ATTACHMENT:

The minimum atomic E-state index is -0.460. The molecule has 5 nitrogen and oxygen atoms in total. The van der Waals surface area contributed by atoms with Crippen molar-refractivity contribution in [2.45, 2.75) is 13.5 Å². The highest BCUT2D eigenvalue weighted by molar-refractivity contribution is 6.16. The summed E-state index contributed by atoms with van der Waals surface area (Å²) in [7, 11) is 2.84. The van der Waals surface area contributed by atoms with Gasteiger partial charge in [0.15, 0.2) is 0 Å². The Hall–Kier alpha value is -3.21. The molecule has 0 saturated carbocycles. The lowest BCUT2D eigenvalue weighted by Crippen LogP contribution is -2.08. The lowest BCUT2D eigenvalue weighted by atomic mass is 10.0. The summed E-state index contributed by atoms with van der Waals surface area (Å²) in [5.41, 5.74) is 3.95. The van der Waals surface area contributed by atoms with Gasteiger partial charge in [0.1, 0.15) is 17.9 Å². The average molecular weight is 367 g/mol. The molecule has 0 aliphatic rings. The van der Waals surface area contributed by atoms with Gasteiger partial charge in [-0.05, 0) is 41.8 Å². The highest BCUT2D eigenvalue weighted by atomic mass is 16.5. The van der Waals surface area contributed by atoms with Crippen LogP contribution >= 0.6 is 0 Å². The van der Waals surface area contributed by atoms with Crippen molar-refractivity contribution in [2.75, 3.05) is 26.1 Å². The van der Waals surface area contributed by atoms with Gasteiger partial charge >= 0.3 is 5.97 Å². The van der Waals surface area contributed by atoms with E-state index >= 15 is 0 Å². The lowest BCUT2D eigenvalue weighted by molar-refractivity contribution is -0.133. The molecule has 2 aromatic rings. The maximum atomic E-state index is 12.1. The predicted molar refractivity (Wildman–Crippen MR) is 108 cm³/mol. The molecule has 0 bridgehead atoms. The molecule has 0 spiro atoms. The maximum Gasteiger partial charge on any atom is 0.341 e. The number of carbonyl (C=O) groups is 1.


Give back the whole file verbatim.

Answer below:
The minimum atomic E-state index is -0.460. The molecule has 5 nitrogen and oxygen atoms in total. The van der Waals surface area contributed by atoms with Crippen molar-refractivity contribution in [2.45, 2.75) is 13.5 Å². The highest BCUT2D eigenvalue weighted by molar-refractivity contribution is 6.16. The summed E-state index contributed by atoms with van der Waals surface area (Å²) in [7, 11) is 2.84. The van der Waals surface area contributed by atoms with Gasteiger partial charge in [0.15, 0.2) is 0 Å². The Hall–Kier alpha value is -3.21. The molecule has 0 saturated carbocycles. The lowest BCUT2D eigenvalue weighted by Crippen LogP contribution is -2.08. The lowest BCUT2D eigenvalue weighted by atomic mass is 10.0. The summed E-state index contributed by atoms with van der Waals surface area (Å²) in [5.41, 5.74) is 3.95. The van der Waals surface area contributed by atoms with Gasteiger partial charge in [0.1, 0.15) is 17.9 Å². The average molecular weight is 367 g/mol. The molecule has 0 aliphatic rings. The van der Waals surface area contributed by atoms with Gasteiger partial charge in [-0.05, 0) is 41.8 Å². The highest BCUT2D eigenvalue weighted by atomic mass is 16.5. The van der Waals surface area contributed by atoms with Crippen LogP contribution >= 0.6 is 0 Å². The van der Waals surface area contributed by atoms with Crippen molar-refractivity contribution in [2.75, 3.05) is 26.1 Å². The van der Waals surface area contributed by atoms with Gasteiger partial charge >= 0.3 is 5.97 Å². The van der Waals surface area contributed by atoms with E-state index >= 15 is 0 Å². The lowest BCUT2D eigenvalue weighted by molar-refractivity contribution is -0.133. The molecule has 2 aromatic rings. The maximum atomic E-state index is 12.1. The predicted molar refractivity (Wildman–Crippen MR) is 108 cm³/mol. The molecule has 0 bridgehead atoms. The molecule has 0 spiro atoms. The maximum Gasteiger partial charge on any atom is 0.341 e. The number of carbonyl (C=O) groups is 1.